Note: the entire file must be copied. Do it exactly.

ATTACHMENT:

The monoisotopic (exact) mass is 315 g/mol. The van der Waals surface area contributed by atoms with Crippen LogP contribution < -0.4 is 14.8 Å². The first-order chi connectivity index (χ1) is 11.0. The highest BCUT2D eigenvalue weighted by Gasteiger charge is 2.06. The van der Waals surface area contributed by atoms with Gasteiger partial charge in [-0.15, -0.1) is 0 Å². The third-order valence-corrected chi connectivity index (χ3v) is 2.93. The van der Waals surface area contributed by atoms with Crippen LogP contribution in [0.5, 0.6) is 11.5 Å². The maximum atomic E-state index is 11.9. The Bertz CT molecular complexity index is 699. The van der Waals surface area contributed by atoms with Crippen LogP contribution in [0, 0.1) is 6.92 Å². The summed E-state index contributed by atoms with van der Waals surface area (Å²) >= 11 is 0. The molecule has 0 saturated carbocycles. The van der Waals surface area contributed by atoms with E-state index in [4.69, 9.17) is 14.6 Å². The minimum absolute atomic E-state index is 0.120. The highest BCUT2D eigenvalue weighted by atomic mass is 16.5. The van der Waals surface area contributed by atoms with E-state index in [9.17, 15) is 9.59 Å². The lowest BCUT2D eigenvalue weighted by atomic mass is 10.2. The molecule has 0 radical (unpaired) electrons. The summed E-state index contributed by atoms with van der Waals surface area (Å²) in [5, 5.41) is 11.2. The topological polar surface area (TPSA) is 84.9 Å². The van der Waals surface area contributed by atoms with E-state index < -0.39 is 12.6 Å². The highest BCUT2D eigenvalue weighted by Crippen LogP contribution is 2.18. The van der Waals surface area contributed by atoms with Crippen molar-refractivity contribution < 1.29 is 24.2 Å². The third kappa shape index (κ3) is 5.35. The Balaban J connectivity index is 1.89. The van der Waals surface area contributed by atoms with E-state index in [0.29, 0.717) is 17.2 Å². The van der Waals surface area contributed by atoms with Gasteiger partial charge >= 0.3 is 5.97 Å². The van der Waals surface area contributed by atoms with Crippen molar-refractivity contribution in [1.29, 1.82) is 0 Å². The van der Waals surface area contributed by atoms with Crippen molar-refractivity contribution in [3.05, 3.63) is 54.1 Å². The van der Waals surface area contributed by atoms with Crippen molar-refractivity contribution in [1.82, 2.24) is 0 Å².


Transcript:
The monoisotopic (exact) mass is 315 g/mol. The van der Waals surface area contributed by atoms with Crippen LogP contribution < -0.4 is 14.8 Å². The first-order chi connectivity index (χ1) is 11.0. The highest BCUT2D eigenvalue weighted by Gasteiger charge is 2.06. The van der Waals surface area contributed by atoms with Gasteiger partial charge in [-0.15, -0.1) is 0 Å². The third-order valence-corrected chi connectivity index (χ3v) is 2.93. The van der Waals surface area contributed by atoms with Crippen LogP contribution in [0.5, 0.6) is 11.5 Å². The maximum atomic E-state index is 11.9. The Bertz CT molecular complexity index is 699. The van der Waals surface area contributed by atoms with Crippen LogP contribution in [0, 0.1) is 6.92 Å². The summed E-state index contributed by atoms with van der Waals surface area (Å²) >= 11 is 0. The molecule has 0 saturated carbocycles. The van der Waals surface area contributed by atoms with E-state index in [4.69, 9.17) is 14.6 Å². The minimum absolute atomic E-state index is 0.120. The highest BCUT2D eigenvalue weighted by atomic mass is 16.5. The van der Waals surface area contributed by atoms with E-state index in [9.17, 15) is 9.59 Å². The lowest BCUT2D eigenvalue weighted by atomic mass is 10.2. The molecule has 0 radical (unpaired) electrons. The summed E-state index contributed by atoms with van der Waals surface area (Å²) in [5, 5.41) is 11.2. The topological polar surface area (TPSA) is 84.9 Å². The van der Waals surface area contributed by atoms with E-state index < -0.39 is 12.6 Å². The highest BCUT2D eigenvalue weighted by Crippen LogP contribution is 2.18. The van der Waals surface area contributed by atoms with Crippen molar-refractivity contribution < 1.29 is 24.2 Å². The third kappa shape index (κ3) is 5.35. The Balaban J connectivity index is 1.89. The van der Waals surface area contributed by atoms with E-state index in [0.29, 0.717) is 17.2 Å². The van der Waals surface area contributed by atoms with Gasteiger partial charge >= 0.3 is 5.97 Å². The van der Waals surface area contributed by atoms with Crippen molar-refractivity contribution in [1.29, 1.82) is 0 Å². The van der Waals surface area contributed by atoms with Crippen molar-refractivity contribution in [3.05, 3.63) is 54.1 Å². The van der Waals surface area contributed by atoms with Crippen molar-refractivity contribution in [1.82, 2.24) is 0 Å².